I spent two days working on a post that kept getting interrupted and now is probably moot. Last night I feel I had a different topic for this morning, but of course I didn’t do anything necessary, like write it down, and this morning all I have is a niggling sense that I had something of interest to impart to you.
That is when writing gets hard, when I have a thought but lose it, with this lingering ghost hovering about, distracting me. It’s almost impossible to ignore, this notion that something needs to come out, and very difficult to get past. So maybe you’re getting a whole lot of nothin’ this morning. As if that would be any different from any other day.
I was watching some absolutely dreadful movie this morning, called Captain Caution, featuring some actress I’d never heard of (Louise Platt) alongside Victor Mature and Bruce Cabot, when it occurred to me I was wasting valuable brain cells. Now I’ll never know how it ends.
Instead, I headed for the guest room, where Marrakesh refuses to go since we’ve taken his luxurious queen bed away from him. In the bed’s vacated space now lie stack upon stack of unboxed books. And while this looks overrun, the garage where the endless boxes of books came from doesn’t look one whit different. There must be a law of physics that addresses that.
[Here I was going to get all excited about the new parallel universe discovery, but instead Jackson Ryan of CNet came along to burst my bubble: Let’s play a game of bad news, good news, bad news.
Bad news first: 2020. Literally all of it. Every second. Every waking moment of 2020. It’s grim, I know. Bushfires, pandemic, murder hornets. When will it end?
But the good news: Apparently, scientists have discovered a parallel universe, just like our own. It’s a little different to ours though. In this mirror world, time runs backward. It’s like a Benjamin Button universe. That means they’re heading back to 2019, the good ol’ days, right?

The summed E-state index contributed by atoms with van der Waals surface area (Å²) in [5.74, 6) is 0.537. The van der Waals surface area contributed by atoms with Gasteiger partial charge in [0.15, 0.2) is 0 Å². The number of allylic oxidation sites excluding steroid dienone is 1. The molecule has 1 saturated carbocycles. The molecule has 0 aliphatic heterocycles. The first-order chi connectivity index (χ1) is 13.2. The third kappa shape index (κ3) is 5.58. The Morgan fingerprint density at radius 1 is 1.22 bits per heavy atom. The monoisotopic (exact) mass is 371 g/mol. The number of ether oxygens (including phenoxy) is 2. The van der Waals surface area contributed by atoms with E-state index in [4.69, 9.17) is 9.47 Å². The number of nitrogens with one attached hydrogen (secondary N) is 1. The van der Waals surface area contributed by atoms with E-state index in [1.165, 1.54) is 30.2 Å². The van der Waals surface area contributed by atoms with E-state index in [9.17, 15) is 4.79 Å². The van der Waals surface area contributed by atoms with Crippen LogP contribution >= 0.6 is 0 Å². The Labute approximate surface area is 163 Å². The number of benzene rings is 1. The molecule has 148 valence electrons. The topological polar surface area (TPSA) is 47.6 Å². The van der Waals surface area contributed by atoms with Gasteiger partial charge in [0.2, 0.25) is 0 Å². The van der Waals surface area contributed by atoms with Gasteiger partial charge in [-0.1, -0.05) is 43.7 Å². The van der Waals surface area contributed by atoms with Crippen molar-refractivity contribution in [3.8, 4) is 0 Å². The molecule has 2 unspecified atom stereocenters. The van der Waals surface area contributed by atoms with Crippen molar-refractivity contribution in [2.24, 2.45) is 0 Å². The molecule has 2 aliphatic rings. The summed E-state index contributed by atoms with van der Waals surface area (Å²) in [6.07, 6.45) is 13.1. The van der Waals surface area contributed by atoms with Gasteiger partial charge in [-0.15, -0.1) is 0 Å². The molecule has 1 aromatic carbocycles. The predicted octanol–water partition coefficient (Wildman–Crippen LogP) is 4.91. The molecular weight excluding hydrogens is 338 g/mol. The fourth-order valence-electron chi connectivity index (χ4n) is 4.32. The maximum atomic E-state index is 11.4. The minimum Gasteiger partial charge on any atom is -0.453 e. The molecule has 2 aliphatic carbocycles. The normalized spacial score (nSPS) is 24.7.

Well, now more bad news: I’m here to spoil the parallel universe party. Scientists haven’t actually discovered a parallel universe, but you might think they have, based on multiple reports from across the web.]
I am attempting, slowly but so far surely, or not, to sort these books into two piles: keep and give away. But most of them are going into a third pile: maybe. It’s very hard for me to let go of books, even if they’re on the level of, say, Captain Caution, which started out as a book before Grover Jones (you know, the great Grover Jones) turned it into a screenplay.
One book I looked at this morning I barely hesitated on before placing it in the “go away” pile. I would continue to call it “give away,” but since Kara came back from Denver after helping her sister clean up and sort, and now has a Jeep full of books that Six Points wouldn’t take, we’re contemplating converting some of the storage space at Pat’s into a used bookstore. This will probably work like a zucchini store, where we end up with more inventory than we started with, but it doesn’t seem like it’s going to hurt anything to try. And better to store them there than Kara’s Jeep, my garage and the memory of Marrakesh’s bed.
One of the books you will be able to buy will be The Artist’s Way, by Julia Cameron. This would have gone instantly into the “go away” pile but for the fact that it was a very well-intentioned gift from a friend back in the many days where I wasn’t doing any writing at all.
I never got very far in this book, which is essentially a 12-step program for people seeking either to gain or re-gain their creativity. I did give it a try: the first instruction is to write “morning pages,” three pages of whatever crosses your mind. You don’t have to do anything with these. You don’t show them to anyone, you don’t have to find a future purpose for them, you just move your hand across three pages of paper. (Perhaps the book is now a bit dated.)